Greyhounds are the oldest purebred dog, and the first records of them appear some 8000 years ago where they were revered as gods in Egypt take Anubis for example, he is part human part jackal that is sometimes likened to the pharoah hound or indeed the greyhound. Unless you were royalty in ancient Egypt you wouldn’t be able to own one. The Greek gods Artemis, Hecate and Pollux are all depicted to have greyhound best friends and in Rome Diana was one of the many Roman gods to have greyhounds depicted with them. That’s some history! They have been family friends for about 4000 years, mentioned in many ancient texts, they’re the only dog breed mentioned in the bible. With that sort of provenance who could resist having one in the family.
We’re all familiar with greyhounds, many people associate them with racing and coursing, they are a sighthound hence the reason at the races you’ll see a mechanical hare looping the track for them to chase, they are after all the fastest breed of dog able to run at speeds of up to 72kmh (45mph). On the flip side the great thing about greyhounds is they are more than happy to spend the day snoozing on a favourite chair.
This does also mean that they can be a problem if you decide to get one and have small furry animals like cats in the house. Most greyhounds that have been used in racing are later tested to figure out how good they will be with other animals and should be labelled as “tolerant”, “trainable”, or, “not safe”. However, when we look at it from the outside greyhounds are fantastic calm indoor dogs, and that has an appeal with cat lovers. Learn more from the RSPCA here
You must always walk your greyhound on a leash, if they run you won’t catch them. Greyhounds must also always be muzzled when outside walking, however you can get them “green-collar” status in NSW here, which involves accreditation and they can always be walked outside without a muzzle as long as they are wearing their green collar and lead.
You can expect your greyhound to become an average of 30-40kg and 71-76cms for male and females 27-32kg and 68-71cms. They should stay in the family for 9-11 years.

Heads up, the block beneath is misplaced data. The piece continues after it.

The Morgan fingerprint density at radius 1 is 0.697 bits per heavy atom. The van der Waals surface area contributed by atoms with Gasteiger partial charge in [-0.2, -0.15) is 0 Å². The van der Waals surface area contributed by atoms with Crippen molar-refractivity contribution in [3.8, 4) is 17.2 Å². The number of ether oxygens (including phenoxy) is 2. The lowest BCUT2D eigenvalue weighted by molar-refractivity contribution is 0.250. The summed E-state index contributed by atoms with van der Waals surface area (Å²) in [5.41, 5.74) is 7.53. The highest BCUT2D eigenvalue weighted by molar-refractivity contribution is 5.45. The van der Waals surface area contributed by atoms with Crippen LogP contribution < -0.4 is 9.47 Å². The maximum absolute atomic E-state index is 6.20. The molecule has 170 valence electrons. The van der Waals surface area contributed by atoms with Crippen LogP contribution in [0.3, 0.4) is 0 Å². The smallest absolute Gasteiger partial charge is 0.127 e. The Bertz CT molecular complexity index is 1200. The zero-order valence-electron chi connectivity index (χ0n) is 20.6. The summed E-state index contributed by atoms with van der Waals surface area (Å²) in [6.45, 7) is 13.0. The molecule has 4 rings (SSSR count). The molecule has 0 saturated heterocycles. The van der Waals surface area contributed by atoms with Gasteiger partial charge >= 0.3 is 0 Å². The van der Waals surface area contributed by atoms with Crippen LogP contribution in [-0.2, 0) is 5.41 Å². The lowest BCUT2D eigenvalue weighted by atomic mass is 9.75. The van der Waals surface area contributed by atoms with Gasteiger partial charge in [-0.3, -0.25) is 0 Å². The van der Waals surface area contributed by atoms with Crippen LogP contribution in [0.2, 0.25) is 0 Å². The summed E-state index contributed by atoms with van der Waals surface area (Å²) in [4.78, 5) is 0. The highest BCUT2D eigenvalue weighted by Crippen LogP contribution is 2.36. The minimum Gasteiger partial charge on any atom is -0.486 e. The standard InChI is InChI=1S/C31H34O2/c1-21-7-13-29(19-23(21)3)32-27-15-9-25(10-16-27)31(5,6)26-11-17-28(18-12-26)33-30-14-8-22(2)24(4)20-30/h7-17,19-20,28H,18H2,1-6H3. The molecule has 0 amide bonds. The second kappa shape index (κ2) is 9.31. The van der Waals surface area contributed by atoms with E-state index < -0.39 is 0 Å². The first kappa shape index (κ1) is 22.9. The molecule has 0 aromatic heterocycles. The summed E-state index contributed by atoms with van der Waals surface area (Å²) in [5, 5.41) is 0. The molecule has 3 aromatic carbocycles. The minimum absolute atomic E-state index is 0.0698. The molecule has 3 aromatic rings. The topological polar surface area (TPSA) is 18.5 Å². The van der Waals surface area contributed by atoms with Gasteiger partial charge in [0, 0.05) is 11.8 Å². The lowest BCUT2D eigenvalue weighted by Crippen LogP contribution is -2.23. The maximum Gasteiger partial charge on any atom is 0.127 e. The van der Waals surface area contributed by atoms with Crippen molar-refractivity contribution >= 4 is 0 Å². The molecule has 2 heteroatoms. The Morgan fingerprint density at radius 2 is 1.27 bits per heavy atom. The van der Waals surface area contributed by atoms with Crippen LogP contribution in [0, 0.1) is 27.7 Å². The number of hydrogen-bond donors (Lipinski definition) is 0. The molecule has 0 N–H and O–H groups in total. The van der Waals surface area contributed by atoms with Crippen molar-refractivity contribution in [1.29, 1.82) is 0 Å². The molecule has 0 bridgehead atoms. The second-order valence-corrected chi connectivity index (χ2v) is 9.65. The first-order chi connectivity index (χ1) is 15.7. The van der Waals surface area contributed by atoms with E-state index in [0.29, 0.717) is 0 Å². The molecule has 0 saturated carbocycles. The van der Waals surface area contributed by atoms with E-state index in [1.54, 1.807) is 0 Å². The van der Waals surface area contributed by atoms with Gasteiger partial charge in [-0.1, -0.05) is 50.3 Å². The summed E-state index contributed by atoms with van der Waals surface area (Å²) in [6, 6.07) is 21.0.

Greyhounds very often make great pets, and are fine with children as long as the children are taught to respect the dogs space quite often the dog will simply walk away from annoying kids rather than react, they are very loving with family but can be indifferent to strangers, they are also not huge barking dogs which is very beneficial in apartment living and close environments. Just a word of warning, buy a coat for them for winter if it gets cold where you are due to their very low body fat content they feel the cold quite badly.
Due to their deep chests like Labradors they can suffer from bloat and gastric problems like the twisting of the stomach. Pannus is a growth of tissue over the eyes that can lead to blindness. Bone cancer is a common cancer in greyhounds and it is very aggressive, the first signs are lameness that will need to be x-rayed to diagnose if it is cancer, chemotherapy and amputation are methods of treatment for cancer. Like many other dog breeds they also suffer from retinal atrophy that can lead to blindness. They can have dental problems so it’s important to get their teeth checked and feed them snacks that promote dental health.
Give your Doggo a boost in dental hygiene with our dental sticks that help to reduce bad breath and tartar build-up. Promoting oral hygiene and good health.
4. Border Collie
Photo by Anna Dudkova on Unsplash
Border Collies are a distinctive long-time favourite family friend, they are loyal, playful highly intelligent, in fact they are recognised as the most intelligent breed of dog on the planet. Their history dates to Roman times when herding dogs were introduced to the UK – a concept previously not even thought of. However, the typical border collie can trace its lineage back to Old Hemp born in September 1983 in Northumberland, most purebred collies alive today can trace their line back to him.
In Australia and New Zealand collies were listed as being imported as early as 1858 but their exact type was not specified. It was in the late 1890’s that Hindhope Jed was brought into Christchurch from the UK. It was 1901 that the breed was introduced to Australia, and Hindhope Jed led the charge enjoying huge success at sheepdog trials.
Border Collies are typically black and white, they have a weather resistant double coat, coming in two varieties rough and smooth coats – Rough coats are longer and feathered whereas smooth coats are shorter and coarser. Normally they will have brown eyes but there are plenty with blue eyes and even mixed eyes (merles) where their eyes are different colours, care must be taken with breeding because if a pup has two merle parents, then they do have an increased risk of blindness and deafness.
Border Collies need lots of stimulation and are an exceedingly high maintenance dog, they would happily run all day long if they had the chance, especially chasing balls! But beware because they love to chase things and will notice the slightest movement, they have to be very well trained since in urban environments the chasing can include cars and motorbikes. They also love to be a part of a pack and if they see the opportunity to herd something be it other dogs, kids or even elderly grandparents then they will and if the target of their herding doesn’t react as expected then they might nip at their target to get them to oblige, it’s not an attack but in some cases it can be seen as such, so make sure they get enough stimulation and don’t start to do this.